Again, the health of the body of Christ today is being attacked on the same level. People in favor of condoning homosexuality lead people into a divisive focus upon a view of Christian love that is neither Christian nor love. Their boasting of being so loving is not good. Within this level of loving Christian relationship, people need a reminder that healthy Christian loving relationships have their boundaries as well. Christian love does not contradict the holiness of Jesus Christ that he calls his body to live in every arena of life as outlined in more detail in the epistles.

  3. Paul’s focus on love in I Cor. 13 within the context of the body of Christ and spiritual gifts and in Eph. 5 within the context of the unity of the body of Christ and the gifts of ministry leads us to a third level of church health. While the close of I Cor. 12 mentions the place of ministries within the body of Christ before writing about love in I Cor. 13, Eph. 4 describes the functions of these ministries within the body of Christ before writing about love in Eph. 5. The function of these ministries of “apostles…prophets...evangelists…pastors and teachers, is instrumental within the theme of unity within the body of Christ. Such ministries are called to equip the unity of the body in the bond of peace to mature to the unity of the faith where people are no longer tossed back and forth by every wind of doctrine. In light of Ephesians 4, pastoral ministry seeks to equip the health of the church’s unity toward maturity in Christ from whom the whole body builds itself up in love. Such an equipping ministry calls for a dual focus upon both sound doctrine and sound Christian living as outlined in the epistles. Whenever such equipping is either not done or received then the healthy unity of the church breaks down.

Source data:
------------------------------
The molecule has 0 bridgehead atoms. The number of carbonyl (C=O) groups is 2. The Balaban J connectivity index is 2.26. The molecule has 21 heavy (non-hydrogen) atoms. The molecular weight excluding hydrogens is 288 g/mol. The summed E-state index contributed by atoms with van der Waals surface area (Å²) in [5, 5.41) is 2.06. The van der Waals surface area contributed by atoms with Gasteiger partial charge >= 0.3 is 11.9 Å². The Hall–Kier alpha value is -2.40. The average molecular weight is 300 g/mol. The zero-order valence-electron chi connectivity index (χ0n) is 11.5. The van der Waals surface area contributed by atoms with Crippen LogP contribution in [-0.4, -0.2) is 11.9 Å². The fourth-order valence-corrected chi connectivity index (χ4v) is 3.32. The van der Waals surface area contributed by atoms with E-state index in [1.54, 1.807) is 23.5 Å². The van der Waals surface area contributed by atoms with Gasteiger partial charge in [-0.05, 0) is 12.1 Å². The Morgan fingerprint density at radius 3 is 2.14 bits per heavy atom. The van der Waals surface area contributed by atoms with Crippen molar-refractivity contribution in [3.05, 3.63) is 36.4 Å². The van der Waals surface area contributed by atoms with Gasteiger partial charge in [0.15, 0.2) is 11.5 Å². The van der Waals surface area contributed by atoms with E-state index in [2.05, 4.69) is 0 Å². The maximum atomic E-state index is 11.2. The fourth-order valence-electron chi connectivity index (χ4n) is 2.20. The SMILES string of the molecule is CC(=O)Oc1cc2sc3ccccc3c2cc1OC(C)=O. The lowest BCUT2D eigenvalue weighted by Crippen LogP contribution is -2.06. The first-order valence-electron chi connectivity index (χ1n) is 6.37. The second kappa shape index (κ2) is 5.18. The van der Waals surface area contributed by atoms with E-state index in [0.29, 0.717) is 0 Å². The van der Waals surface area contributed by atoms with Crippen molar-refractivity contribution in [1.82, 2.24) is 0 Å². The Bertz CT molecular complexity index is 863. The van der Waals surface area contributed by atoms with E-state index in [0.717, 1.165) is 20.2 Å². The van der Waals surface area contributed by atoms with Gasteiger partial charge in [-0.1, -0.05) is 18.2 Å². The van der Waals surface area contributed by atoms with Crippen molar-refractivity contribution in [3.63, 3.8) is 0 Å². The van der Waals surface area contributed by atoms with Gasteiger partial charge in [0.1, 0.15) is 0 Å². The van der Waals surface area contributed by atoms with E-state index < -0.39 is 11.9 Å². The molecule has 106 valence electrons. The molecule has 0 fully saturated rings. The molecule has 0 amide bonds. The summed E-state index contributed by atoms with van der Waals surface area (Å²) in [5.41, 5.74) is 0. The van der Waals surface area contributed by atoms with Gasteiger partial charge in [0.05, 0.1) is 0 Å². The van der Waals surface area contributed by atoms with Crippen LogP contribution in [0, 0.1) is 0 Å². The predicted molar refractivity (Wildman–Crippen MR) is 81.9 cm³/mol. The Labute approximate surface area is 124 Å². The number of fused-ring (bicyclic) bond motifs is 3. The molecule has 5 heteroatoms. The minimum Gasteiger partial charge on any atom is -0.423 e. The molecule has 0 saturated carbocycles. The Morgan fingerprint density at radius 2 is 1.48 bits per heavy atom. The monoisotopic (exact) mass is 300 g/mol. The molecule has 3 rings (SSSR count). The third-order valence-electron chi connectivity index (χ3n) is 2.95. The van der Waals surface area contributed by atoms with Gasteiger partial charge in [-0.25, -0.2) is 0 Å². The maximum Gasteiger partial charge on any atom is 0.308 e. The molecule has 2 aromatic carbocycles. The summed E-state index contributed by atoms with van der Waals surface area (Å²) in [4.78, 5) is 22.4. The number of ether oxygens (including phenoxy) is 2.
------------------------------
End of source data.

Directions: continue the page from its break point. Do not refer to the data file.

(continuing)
Again, the health of the body of Christ today is being attacked on the same level. Pastors and other church leaders in favor of condoning homosexuality lead people into a divisive focus upon a view of Christian doctrine and living contrary to the call of Ephesians and Corinthians. Such pastors and church leaders illustrate Paul’s warning of the savage wolves who do not spare the flock, but distort the truth in order to draw disciples after them (Acts 20:25-31). We must remind pastors and church leaders of their biblical call to equip the church toward mature Christian love and to stand firm against Godlessness and false doctrine as Paul warned Timothy in his epistles. Also, church leadership needs to remember that Jesus’ prayer for unity among his disciples for the sake of effective evangelistic outreach also included a prayer for sanctification through the Word and protection from the evil one (John 17).

  4. Paul’s focus on the role of pastors and church leaders in equipping the healthy, loving unity of the body of Christ leads us to a very deep and individual level of church health. I & II Timothy sound a clear call for a concern about the character of pastors and church leaders. Even Timothy is exhorted to watch his life and doctrine closely (I Tim. 4:16). This is important, for even today some have wandered from a pure heart, a good conscience, and a sincere faith and turned to meaningless talk (I Tim. 1:5).

    Again, the health of the body of Christ today is being attacked on the same level. Pastors and other church leaders in favor of condoning homosexuality make personality sovereign over character. They re-make spiritual formation to serve the sovereign inner self and not the sovereign God who is distinct from the self. Pastors and church leaders need to be called to abiding in the vine, Jesus Christ, for the sake of his reforming character work in every area of their lives.

As we prepare to celebrate Jesus’ death and resurrection in a few weeks, let us consider the health of the church, the body of Christ, which Jesus bought with his shed blood. Wherever you find yourself in the Body of Christ, are you practicing the Corinthian prescription for developing a healthy church or are you a Corinthian crippler destroying the health of the body of Christ?

In Christ,

Rev. John M. Crowe, A.P.C
http://www.gbgm-umc.org/gibsonmemorial/pastor.html
Academy of Parish Clergy http://www.apclergy.org